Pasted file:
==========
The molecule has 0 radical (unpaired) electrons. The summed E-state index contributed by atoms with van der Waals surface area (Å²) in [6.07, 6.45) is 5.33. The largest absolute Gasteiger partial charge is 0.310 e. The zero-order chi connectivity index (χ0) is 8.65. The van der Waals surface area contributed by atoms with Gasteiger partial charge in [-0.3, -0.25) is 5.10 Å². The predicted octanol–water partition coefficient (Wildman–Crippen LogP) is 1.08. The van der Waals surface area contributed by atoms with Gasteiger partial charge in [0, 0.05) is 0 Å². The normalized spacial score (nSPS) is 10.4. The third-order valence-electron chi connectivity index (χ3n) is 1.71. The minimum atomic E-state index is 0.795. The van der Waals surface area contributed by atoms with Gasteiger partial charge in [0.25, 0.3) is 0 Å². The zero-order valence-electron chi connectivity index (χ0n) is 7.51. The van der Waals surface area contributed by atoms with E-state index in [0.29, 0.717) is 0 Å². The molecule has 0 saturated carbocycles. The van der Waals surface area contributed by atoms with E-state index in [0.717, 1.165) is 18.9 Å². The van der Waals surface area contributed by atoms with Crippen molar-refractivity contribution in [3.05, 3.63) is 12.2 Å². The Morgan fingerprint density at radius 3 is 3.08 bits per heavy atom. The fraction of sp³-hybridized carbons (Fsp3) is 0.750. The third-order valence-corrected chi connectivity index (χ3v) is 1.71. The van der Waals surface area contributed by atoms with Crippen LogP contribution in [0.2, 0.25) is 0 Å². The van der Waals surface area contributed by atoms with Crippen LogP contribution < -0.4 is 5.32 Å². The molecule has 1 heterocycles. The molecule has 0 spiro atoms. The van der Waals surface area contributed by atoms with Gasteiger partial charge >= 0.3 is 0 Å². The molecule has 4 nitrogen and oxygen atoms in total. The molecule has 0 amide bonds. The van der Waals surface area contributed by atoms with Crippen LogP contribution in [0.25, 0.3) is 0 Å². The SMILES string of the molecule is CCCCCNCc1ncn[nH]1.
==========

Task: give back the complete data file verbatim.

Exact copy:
The molecule has 0 radical (unpaired) electrons. The summed E-state index contributed by atoms with van der Waals surface area (Å²) in [6.07, 6.45) is 5.33. The largest absolute Gasteiger partial charge is 0.310 e. The zero-order chi connectivity index (χ0) is 8.65. The van der Waals surface area contributed by atoms with Gasteiger partial charge in [-0.3, -0.25) is 5.10 Å². The predicted octanol–water partition coefficient (Wildman–Crippen LogP) is 1.08. The van der Waals surface area contributed by atoms with Gasteiger partial charge in [0, 0.05) is 0 Å². The normalized spacial score (nSPS) is 10.4. The third-order valence-electron chi connectivity index (χ3n) is 1.71. The minimum atomic E-state index is 0.795. The van der Waals surface area contributed by atoms with Gasteiger partial charge in [0.25, 0.3) is 0 Å². The zero-order valence-electron chi connectivity index (χ0n) is 7.51. The van der Waals surface area contributed by atoms with E-state index in [0.29, 0.717) is 0 Å². The molecule has 0 saturated carbocycles. The van der Waals surface area contributed by atoms with E-state index in [0.717, 1.165) is 18.9 Å². The van der Waals surface area contributed by atoms with Crippen molar-refractivity contribution in [3.05, 3.63) is 12.2 Å². The Morgan fingerprint density at radius 3 is 3.08 bits per heavy atom. The fraction of sp³-hybridized carbons (Fsp3) is 0.750. The third-order valence-corrected chi connectivity index (χ3v) is 1.71. The van der Waals surface area contributed by atoms with Crippen LogP contribution in [0.2, 0.25) is 0 Å². The van der Waals surface area contributed by atoms with Crippen LogP contribution < -0.4 is 5.32 Å². The molecule has 1 heterocycles. The molecule has 0 spiro atoms. The van der Waals surface area contributed by atoms with Gasteiger partial charge >= 0.3 is 0 Å². The molecule has 4 nitrogen and oxygen atoms in total. The molecule has 0 amide bonds. The van der Waals surface area contributed by atoms with Crippen LogP contribution in [0.25, 0.3) is 0 Å². The SMILES string of the molecule is CCCCCNCc1ncn[nH]1.